Nuclear magnetic resonance (NMR) spectra were acquired either on Bruker DPX-300 or DRX-500 spectrometers. Open column chromatography (CC) was carried out with silica gel (60 or 230 mesh, Merck) or Sephadex LH-20 (Phenomenex), while thin layer chromatography (TLC) was conducted on precoated silica gel aluminum sheets (60 F254, 0.20 mm, Merck). Semi-preparative Gemini-Phenomenex C-18 column (150 × 10 mm) was used on a UFLC (Shimadzu) system equipped with an SPD-M20A diode array UV-Vis detector. High-pressure liquid chromatography (HPLC) procedures were carried out using photodiode array (PDA) detection 210-400 nm, 200 µL injection volume, and flow rate of 2.5 mL min-1.

Biological material

Specimens of the brown algae Lobophora variegata (J.V.Lamouroux) Womersley (1.4 kg) were manually collected at the Pedra Rachada Beach, Ceará State, Brazil (3º23’55.6”S, 39º00’47.5”W), during the low tide. A voucher specimen was deposited at Professora Francisca Pinheiro Herbarium (LABOMAR-UFC), under the number HMAR 2997.

Extraction and isolation

The alga material was dried at room temperature, ground and extracted with n-hexane followed by EtOAc and MeOH, to give the respective crude extracts after the solvents evaporation under reduced pressure. The hexane extract (4.20 g) was subjected to CC over silica gel and an increasing mixture of hexane/EtOAc (100:0; 90:10; 80:20; 30:70; 40:60; 50:50; 0:100) as solvents was used to yield the seven correspondent fractions (A-G). Subfraction B (2.16 g) was rechromatographed over silica gel using hexane/EtOAc as the mobile phase to obtain 14 subfractions (BA-BN). Subfraction BG (400.5 mg) was analyzed by HPLC using a Gemini-Phenomenex semi-preparative C18 column (150 × 10 mm) and acetonitrile as solvent affording compounds 1 (76.6 mg) and 2 (71.1 mg). Successive chromatographic procedures of fractions A (206.6 mg) and C (2.28 g), including silica gel CC and Sephadex LH-20, led to the isolation of compounds 3 (6.5 mg) and 4 (615.5 mg).

The EtOAc extract (18.0 g) was fractionated on silica gel, Sephadex LH-20 and HPLC using a semi-preparative C18 column and a solvent system constituted of H2O [trifluoroacetic acid (TFA) 0.1%]/MeOH in gradient, to yield compounds 5 (5.4 mg), 6 (1.9 mg), 7 (9.7 mg), 8 (26.2 mg), 9 (6.2 mg), 10 (21.0 mg) and 11 (19.0 mg).

3,4-Epoxy-1,6,9,12,15,20-heneicohexaene (3,4-epoxy-lobophorene A) (1)

Yellowish oil; [α]D20 –18.06 (c 0.09, CHCl3); UV (MeOH) λmax / nm 202; IR [attenuated total reflection (ATR)] ν / cm-1 3011, 2927, 2865, 1639, 986, 912; 1H and 13C NMR (CDCl3) see Table 1; HRESIMS [M + H]+ m/z 299.2360 (calcd. for C21H30O, 299.2370); atmospheric pressure chemical ionization (APCI)-MS, [M + H]+ at m/z 299.3.

Table 1 1H and 13C NMR data comparison of compounds 1 and 2 (δ in ppm, CDCl3, 500 MHz) 

1 (CDCl3, J in Hz) 2 (CDCl3, J in Hz)
δC δH δC δH
1 120.6 5.51 (m), 5.38 (m) 10.8 1.06 (t, 7.6)
2 132.4 5.75 (m) 21.2 1.62 (m), 1.55 (m)
3 57.2 3.44 (dd, 6.8, 4.2) 58.5 2.98 (dt, 6.4, 4.3)
4 58.1 3.10 (td, 6.3, 4.2) 56.7 2.91 (dt, 6.2, 4.3)
5 26.4 2.41 (dt, 14.8, 6.6) 26.3 2.43 (td, 13.8, 6.3)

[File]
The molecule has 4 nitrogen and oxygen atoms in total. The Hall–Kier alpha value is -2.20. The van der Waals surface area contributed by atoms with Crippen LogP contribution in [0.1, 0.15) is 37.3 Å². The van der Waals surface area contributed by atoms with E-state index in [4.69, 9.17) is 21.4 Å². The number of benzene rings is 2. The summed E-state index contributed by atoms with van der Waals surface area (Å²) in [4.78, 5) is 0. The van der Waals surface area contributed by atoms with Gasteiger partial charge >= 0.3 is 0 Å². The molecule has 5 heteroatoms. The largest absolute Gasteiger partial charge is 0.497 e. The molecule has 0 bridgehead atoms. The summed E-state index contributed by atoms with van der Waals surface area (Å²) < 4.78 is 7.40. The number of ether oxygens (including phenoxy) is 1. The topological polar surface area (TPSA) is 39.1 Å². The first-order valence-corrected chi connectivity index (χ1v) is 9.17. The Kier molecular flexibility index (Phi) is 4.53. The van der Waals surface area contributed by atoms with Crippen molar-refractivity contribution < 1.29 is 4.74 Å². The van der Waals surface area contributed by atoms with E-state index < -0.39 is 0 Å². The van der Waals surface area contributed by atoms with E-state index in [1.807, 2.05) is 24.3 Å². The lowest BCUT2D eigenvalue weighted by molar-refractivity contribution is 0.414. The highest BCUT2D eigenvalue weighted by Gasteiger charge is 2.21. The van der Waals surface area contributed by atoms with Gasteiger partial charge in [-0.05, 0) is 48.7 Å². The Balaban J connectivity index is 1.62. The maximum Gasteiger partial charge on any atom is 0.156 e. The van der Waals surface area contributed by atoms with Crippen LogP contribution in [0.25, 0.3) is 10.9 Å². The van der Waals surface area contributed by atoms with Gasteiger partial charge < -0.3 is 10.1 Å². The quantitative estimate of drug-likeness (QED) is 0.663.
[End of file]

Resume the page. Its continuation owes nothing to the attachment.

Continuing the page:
2.25 (dt, 14.8, 6.5) 2.24 (td, 13.9, 6.5)
6 124.3 5.45 (m) 124.7 5.50 (m)
7 130.9 5.48 (m) 130.6 5.50 (m)
8 25.8 2.85a 25.8 2.85a
9 128.7 5.38a 128.7 5.37a
10 128.7 5.38a 128.6 5.37a
11 26.0 2.85a 26.0 2.85a
12 128.1 5.38a 128.1 5.37a
13 128.0 5.38a 128.0 5.37a
14 25.8 2.85a 25.8 2.85a
15 127.9 5.38a 127.9 5.37a
16 130.2 5.38a 130.2 5.40 (m)
17 26.8 2.09 (m) 26.8 2.09 (m)
18 29.0 1.46 (quint, 7.4) 29.0 1.47 (quint, 7.5)
19 33.5 2.09 (m) 33.5 2.06 (quint, 6.8)
20 138.9 5.82 (m) 138.9 5.82 (m)
21 114.7 5.03 (m) 114.7 5.02 (dd, 17.2, 1.2)
4.96 (m) 4.96 (dd, 10.2, 0.9)

aOverlapping of signals.

3,4-Epoxy-6,9,12,15,20-heneicosapentaene (3,4-epoxy-lobophorene A) (2)

Yellowish oil; [α]D20 –16.02 (c 0.09, CHCl3); UV (MeOH) λmax / nm 202; IR (ATR) ν / cm-1 3012, 2970, 2926, 1640, 990, 910; 1H and 13C NMR (CDCl3) see Table 1; APCI-MS, [M + H]+ at m/z 301.4 (C21H32O).

Antiproliferative activity

The human colon adenocarcinoma HCT-116, murine metastatic melanoma B16-F10 and murine fibroblast cell lines L929 were purchased from the Banco de Células do Rio de Janeiro (BCRJ, Rio de Janeiro, Brazil), and the human metastatic prostate cancer PC-3M was kindly donated by National Cancer Institute (Bethesda, MD, USA). All cell lines were cultured in Dulbecco’s modified Eagle’s medium (DMEM, GIBCO®, Darmstadt, Germany) supplemented with fetal bovine serum (10%) (GIBCO®, Darmstadt, Germany), penicillin (10,000 U mL-1) and streptomycin (10,000 µg mL-1) (GIBCO®, Darmstadt, Germany) at 37 ºC under 5% CO2 atmosphere. Cell culture was regularly split to keep them in a logarithm growth phase.

The antiproliferative effect was initially evaluated on HCT-116 cells by the 3-(4,5-dimethyl-2-thiazolyl)-2,5-diphenyl-2H-tetrazolium bromide (MTT) assay, as described by Mosmann,12 after 72 h incubation with the isolated compounds using concentrations ranging from 0.009 to 250 µM. Doxorubicin was used as the positive control at concentrations ranging from 0.004 to 12.5 µM. The experiments were performed two to four times in triplicate. The inhibitory concentration mean (IC50) values and their 95% confidence intervals (CI 95%) were obtained by non-linear regression of the normalized absorbance data to percentage of growth inhibition using GraphPad Prism software.13